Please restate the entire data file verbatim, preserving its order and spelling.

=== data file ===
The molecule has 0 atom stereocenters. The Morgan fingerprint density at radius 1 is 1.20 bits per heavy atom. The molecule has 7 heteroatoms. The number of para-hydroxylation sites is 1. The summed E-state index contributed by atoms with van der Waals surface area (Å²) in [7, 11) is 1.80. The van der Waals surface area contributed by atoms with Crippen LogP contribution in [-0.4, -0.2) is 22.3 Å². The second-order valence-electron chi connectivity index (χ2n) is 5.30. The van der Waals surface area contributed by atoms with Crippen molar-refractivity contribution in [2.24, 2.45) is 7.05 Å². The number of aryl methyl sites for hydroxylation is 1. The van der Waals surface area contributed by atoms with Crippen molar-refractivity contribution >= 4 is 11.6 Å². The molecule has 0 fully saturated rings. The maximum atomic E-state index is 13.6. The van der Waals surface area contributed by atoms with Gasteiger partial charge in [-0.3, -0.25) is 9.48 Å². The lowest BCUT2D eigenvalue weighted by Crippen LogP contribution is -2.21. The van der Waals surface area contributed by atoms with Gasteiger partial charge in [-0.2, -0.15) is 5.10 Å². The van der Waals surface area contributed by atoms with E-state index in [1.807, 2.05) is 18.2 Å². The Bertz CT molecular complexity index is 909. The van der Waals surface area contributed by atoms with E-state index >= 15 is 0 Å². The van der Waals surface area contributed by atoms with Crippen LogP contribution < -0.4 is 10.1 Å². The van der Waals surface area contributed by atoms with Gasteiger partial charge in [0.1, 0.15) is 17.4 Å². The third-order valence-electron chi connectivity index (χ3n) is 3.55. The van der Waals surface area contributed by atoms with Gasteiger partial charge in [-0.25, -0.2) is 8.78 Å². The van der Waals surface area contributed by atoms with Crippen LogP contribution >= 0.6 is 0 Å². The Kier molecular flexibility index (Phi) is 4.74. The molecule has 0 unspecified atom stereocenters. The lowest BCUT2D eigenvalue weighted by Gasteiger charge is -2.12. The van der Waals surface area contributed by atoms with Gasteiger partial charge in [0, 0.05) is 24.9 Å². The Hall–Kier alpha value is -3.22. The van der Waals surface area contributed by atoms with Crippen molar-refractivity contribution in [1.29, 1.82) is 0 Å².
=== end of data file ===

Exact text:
The molecule has 0 atom stereocenters. The Morgan fingerprint density at radius 1 is 1.20 bits per heavy atom. The molecule has 7 heteroatoms. The number of para-hydroxylation sites is 1. The summed E-state index contributed by atoms with van der Waals surface area (Å²) in [7, 11) is 1.80. The van der Waals surface area contributed by atoms with Crippen LogP contribution in [-0.4, -0.2) is 22.3 Å². The second-order valence-electron chi connectivity index (χ2n) is 5.30. The van der Waals surface area contributed by atoms with Crippen molar-refractivity contribution in [2.24, 2.45) is 7.05 Å². The number of aryl methyl sites for hydroxylation is 1. The van der Waals surface area contributed by atoms with Crippen molar-refractivity contribution >= 4 is 11.6 Å². The molecule has 0 fully saturated rings. The maximum atomic E-state index is 13.6. The van der Waals surface area contributed by atoms with Gasteiger partial charge in [-0.3, -0.25) is 9.48 Å². The lowest BCUT2D eigenvalue weighted by Crippen LogP contribution is -2.21. The van der Waals surface area contributed by atoms with Gasteiger partial charge in [-0.2, -0.15) is 5.10 Å². The van der Waals surface area contributed by atoms with E-state index in [1.807, 2.05) is 18.2 Å². The Bertz CT molecular complexity index is 909. The van der Waals surface area contributed by atoms with E-state index >= 15 is 0 Å². The van der Waals surface area contributed by atoms with Crippen LogP contribution < -0.4 is 10.1 Å². The van der Waals surface area contributed by atoms with Gasteiger partial charge in [0.1, 0.15) is 17.4 Å². The third-order valence-electron chi connectivity index (χ3n) is 3.55. The van der Waals surface area contributed by atoms with Gasteiger partial charge in [-0.25, -0.2) is 8.78 Å². The van der Waals surface area contributed by atoms with Crippen LogP contribution >= 0.6 is 0 Å². The Kier molecular flexibility index (Phi) is 4.74. The molecule has 0 unspecified atom stereocenters. The lowest BCUT2D eigenvalue weighted by Gasteiger charge is -2.12. The van der Waals surface area contributed by atoms with Gasteiger partial charge in [0, 0.05) is 24.9 Å². The Hall–Kier alpha value is -3.22. The van der Waals surface area contributed by atoms with Crippen molar-refractivity contribution in [1.29, 1.82) is 0 Å².